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Know Your Genes: ACE “The Endurance Gene”

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Endurance
Carbohydrate sensitivity
Power
Hypertension
Salt Sensitivity

The Angiotensin Converting Enzyme (ACE) gene is associated with the synthesis of Angiotensin Converting Enzyme (ACE), a key enzyme necessary to convert angiotensin I to angiotensin II, which regulates blood pressure.  A 287 bp Alu repeat element in this gene has been shown to be associated with the level of ACE. The absence or deletion of this repeat is associated with higher levels of enzyme, which increases the conversion of angiotensin I to angiotensin II.

During physical exercise, people with the deletion are associated with higher blood pressure as higher levels of the enzyme cause higher levels of angiotensin II. This is associated with a lower maximal heart rate and lower maximum oxygen uptake (VO2max).

When this repeat element is deleted, it will not be detected  on a particular genotyping array, so a proxy SNP in Linkage Disequilibrium with the candidate gene is utilised. The rs4343 proxy SNP is utilised in our panel as it has a significant association with the insertion/deletion of the ACE gene. People with the G variant are associated with deletion of the repeat.

Association with Running Ability:

A study conducted on elite runners showed that those with the G variant (rs4343) of ACE gene were associated with faster sprinting time compared to people with the A variant. In another study, people with the A variant were found to be associated with better endurance.

Association with Salt Sensitivity and Hypertension:

In terms of hypertension/ salt sensitivity, the ACE enzyme plays a key role in the regulation of blood pressure based on salt intake. People with the A variant of the gene were shown to be associated with elevated blood pressure on increased intake of salt.

Association with Carbohydrate Sensitivity to Obesity:

With respect to carbohydrate sensitivity, a study conducted on obese individuals, a high daily carbohydrate intake was found twas shown to be associated with higher likelihood of obesity among people with GG genotype than among people with the AA genotype. People with the GG genotype tolerate carbohydrates less well when compared to those with the AA genotype.

Genotype 

Phenotype

GG
  • [Advantage] More likely to have higher level of ACE enzyme
  • [Advantage] Less likely to be salt sensitive
  • [Limitation] More likely to be obese on a high carbohydrate diet
  • [Limitation] Less likely to tolerate carbohydrates
  • [Advantage] Less likely to be hypertensive on salt intake
  • [Advantage] Better Sprinting ability 
GA
  • Moderate level of ACE enzyme and moderate salt sensitivity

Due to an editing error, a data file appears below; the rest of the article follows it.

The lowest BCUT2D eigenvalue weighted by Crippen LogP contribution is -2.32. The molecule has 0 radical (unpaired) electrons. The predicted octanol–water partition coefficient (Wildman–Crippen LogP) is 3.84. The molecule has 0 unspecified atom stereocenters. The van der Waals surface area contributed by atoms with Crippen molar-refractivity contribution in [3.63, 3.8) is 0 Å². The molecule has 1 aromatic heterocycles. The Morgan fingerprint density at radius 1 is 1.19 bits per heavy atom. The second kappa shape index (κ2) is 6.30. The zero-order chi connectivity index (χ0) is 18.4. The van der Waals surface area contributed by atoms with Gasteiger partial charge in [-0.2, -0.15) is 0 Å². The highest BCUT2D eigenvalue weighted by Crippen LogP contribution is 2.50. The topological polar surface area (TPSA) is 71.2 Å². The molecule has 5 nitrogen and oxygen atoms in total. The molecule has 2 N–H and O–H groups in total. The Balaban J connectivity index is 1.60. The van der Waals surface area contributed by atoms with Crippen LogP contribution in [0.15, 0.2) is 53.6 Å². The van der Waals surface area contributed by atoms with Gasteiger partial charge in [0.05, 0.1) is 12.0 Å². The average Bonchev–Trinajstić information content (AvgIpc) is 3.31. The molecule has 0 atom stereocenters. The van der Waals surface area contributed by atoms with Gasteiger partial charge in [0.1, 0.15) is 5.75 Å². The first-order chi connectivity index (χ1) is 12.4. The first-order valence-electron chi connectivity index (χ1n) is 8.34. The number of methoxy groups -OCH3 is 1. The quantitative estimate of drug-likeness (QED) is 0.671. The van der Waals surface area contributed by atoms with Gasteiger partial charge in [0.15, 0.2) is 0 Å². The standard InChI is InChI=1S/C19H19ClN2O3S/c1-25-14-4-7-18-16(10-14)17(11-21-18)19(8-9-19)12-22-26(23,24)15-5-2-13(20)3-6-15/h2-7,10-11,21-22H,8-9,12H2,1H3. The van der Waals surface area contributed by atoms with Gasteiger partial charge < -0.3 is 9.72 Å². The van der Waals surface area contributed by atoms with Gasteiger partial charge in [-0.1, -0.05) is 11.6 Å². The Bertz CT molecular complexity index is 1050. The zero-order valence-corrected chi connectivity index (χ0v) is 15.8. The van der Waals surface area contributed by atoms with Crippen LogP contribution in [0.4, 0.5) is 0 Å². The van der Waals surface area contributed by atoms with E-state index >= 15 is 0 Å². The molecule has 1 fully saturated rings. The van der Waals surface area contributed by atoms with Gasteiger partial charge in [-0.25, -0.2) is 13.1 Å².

AA
  • [Limitation] More likely to have lower level of ACE enzyme
  • [Limitation] More likely to be salt sensitive
  • [Advantage] Less likely to be obese on a high carbohydrate diet
  • [Advantage] More likely to tolerate carbohydrates
  • [Limitation] More likely to be hypertensive on salt intake
  • [Advantage] Better endurance ability  

 

How can this information be used?

It is important to choose an appropriate diet based on the genetic profile

 

For people with G variant

  • Less likely to tolerate carbohydrates in the diet- Should restrict the amount of dietary carbohydrate consumed
  • Better sprinting ability- It will be ideal to carry out high intensity exercises for shorter duration. 

 

For people with A variant

  • More likely to be salt sensitive with increased risk of hypertension- Lowering the quantity of salt consumed will lower the risk of hypertension.
  • Better endurance ability will aid in endurance activities like playing tennis, basketball and dancing.


References
:

  1. https://www.ncbi.nlm.nih.gov/pmc/articles/PMC3554644/
  2. https://www.ncbi.nlm.nih.gov/pubmed/12513040
  3. https://www.ncbi.nlm.nih.gov/pmc/articles/PMC2745746/
Find out which variation of the gene you carry and more at www.xcode.in

Nutrigenetics, fitness genetics, health genetics are all nascent but rapidly growing areas within human genetics. The information provided herein is based on preliminary scientific studies and it is to be read and understood in that context.”

Amrita Surendranath
Amrita Surendranath
Amrita has a Masters in Human Genetics which fuelled her passion for genes and their diktats. She loves converting genetic research into exciting scientific news with a punch. 10 years on, her interesting insights have covered a range of topics that include cancer, diabetes, nutrition, fitness and more. A pulse on what’s interesting aids in decoding laboratory data into useful science that could empower people into molding healthier lifestyles.